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GEOL353 Earth Evolution and Plate Tectonics

 Examining the spectacular outcrop of the Alpine Fault at Gaunt Creek
Examining the spectacular outcrop of the Alpine Fault at Gaunt Creek

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Study planetary differentiation, composition and tectonic processes to learn how Earth has evolved from the formation of the Solar System to modern-day plate tectonics.

This paper explores tectonic systems and how these have shaped Earth, from the beginning of Earth to the modern day. They will bring together data from different geological disciplines to address topics such as planetary accretion, planet differentiation, mantle convection, the origin of subduction, mountain building, formation of continental and oceanic crust, and Zealandia tectonics.

Paper title Earth Evolution and Plate Tectonics
Paper code GEOL353
Subject Geology
EFTS 0.15
Points 18 points
Teaching period Semester 1 (On campus)
Domestic Tuition Fees (NZD) $1,141.35
International Tuition Fees Tuition Fees for international students are elsewhere on this website.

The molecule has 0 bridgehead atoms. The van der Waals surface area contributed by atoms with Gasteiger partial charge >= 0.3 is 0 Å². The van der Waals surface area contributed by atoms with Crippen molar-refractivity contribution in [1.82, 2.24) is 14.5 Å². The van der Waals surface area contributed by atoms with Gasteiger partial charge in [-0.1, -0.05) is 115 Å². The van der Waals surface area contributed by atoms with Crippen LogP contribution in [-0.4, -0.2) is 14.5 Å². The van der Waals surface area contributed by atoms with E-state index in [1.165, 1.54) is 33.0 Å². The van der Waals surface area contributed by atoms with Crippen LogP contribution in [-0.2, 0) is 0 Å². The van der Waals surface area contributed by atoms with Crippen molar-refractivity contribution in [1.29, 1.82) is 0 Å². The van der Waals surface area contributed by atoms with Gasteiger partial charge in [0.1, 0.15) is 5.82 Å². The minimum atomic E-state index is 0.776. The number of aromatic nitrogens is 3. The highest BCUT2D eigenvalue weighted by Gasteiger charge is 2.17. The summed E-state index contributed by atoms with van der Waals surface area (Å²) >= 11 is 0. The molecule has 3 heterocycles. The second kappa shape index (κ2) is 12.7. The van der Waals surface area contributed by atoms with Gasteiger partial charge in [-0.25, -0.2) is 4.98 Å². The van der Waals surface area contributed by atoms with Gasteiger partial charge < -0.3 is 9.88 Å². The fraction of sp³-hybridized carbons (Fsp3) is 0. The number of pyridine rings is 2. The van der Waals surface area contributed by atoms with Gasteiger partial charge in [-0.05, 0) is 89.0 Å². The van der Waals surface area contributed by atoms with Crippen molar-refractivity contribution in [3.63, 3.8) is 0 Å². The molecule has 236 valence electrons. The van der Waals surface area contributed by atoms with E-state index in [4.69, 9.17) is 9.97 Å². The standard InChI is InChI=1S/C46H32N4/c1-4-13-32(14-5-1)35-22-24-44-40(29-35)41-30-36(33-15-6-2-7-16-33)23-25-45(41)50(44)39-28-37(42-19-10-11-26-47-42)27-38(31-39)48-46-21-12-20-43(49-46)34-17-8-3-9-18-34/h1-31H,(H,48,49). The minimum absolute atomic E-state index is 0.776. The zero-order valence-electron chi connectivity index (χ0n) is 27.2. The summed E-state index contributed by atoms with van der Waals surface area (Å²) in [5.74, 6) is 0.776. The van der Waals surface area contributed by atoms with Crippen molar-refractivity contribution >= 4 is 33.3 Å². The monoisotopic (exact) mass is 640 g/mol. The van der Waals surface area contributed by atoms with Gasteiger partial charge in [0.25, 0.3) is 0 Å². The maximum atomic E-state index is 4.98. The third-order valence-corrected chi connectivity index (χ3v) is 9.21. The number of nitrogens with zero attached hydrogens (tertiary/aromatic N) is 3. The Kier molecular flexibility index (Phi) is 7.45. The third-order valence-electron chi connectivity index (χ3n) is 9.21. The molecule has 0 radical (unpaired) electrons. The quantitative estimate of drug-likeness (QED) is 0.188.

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EAOS 111 and/or GEO112, and 72 200-level points from Science Schedule C
Schedule C
Students must be prepared to attend field trips outside of regular semester time.

Teaching staff

To be advised.

Paper Structure

Topics covered include:

  • Earth origins:
    • Earth's elements and age
    • Earth differentiation and the Late Heavy Bombardment
    • Earth from petrological and geophysical perspectives
    • First continental crust and subduction initiation
  • Plate tectonics on a sphere
  • Mantle melting:
    • Oceanic lithosphere and mid-ocean ridges
    • Do mantle plumes exist?
    • Ocean island basalts
    • Large igneous provinces
  • Thermal evolution of orogenic belts
Teaching Arrangements

Two lectures and one lab per week
Optional tutorials
One fieldtrip


Textbooks are not required for this paper.

Course outline

GEOL353-Tectonics-outline (previous syllabus indicative of content next time the paper is taught)

Graduate Attributes Emphasised
Global perspective, Interdisciplinary perspective, Lifelong learning, Scholarship, Communication, Critical thinking, Cultural understanding, Ethics, Environmental literacy, Information literacy, Research, Self-motivation, Teamwork.
View more information about Otago's graduate attributes.
Learning Outcomes
Specific learning outcomes are:
  • Integrated and quantitative understanding of tectonic systems and tectonic processes
  • Problem-solving skills
  • Quantitative skills
  • Teamwork skills

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Semester 1

Teaching method
This paper is taught On Campus
Learning management system


Stream Days Times Weeks
A1 Wednesday 10:00-10:50 9-13, 16-22
Thursday 08:00-08:50 9-13, 16-22


Stream Days Times Weeks
A1 Thursday 09:00-11:50 9-13, 16-22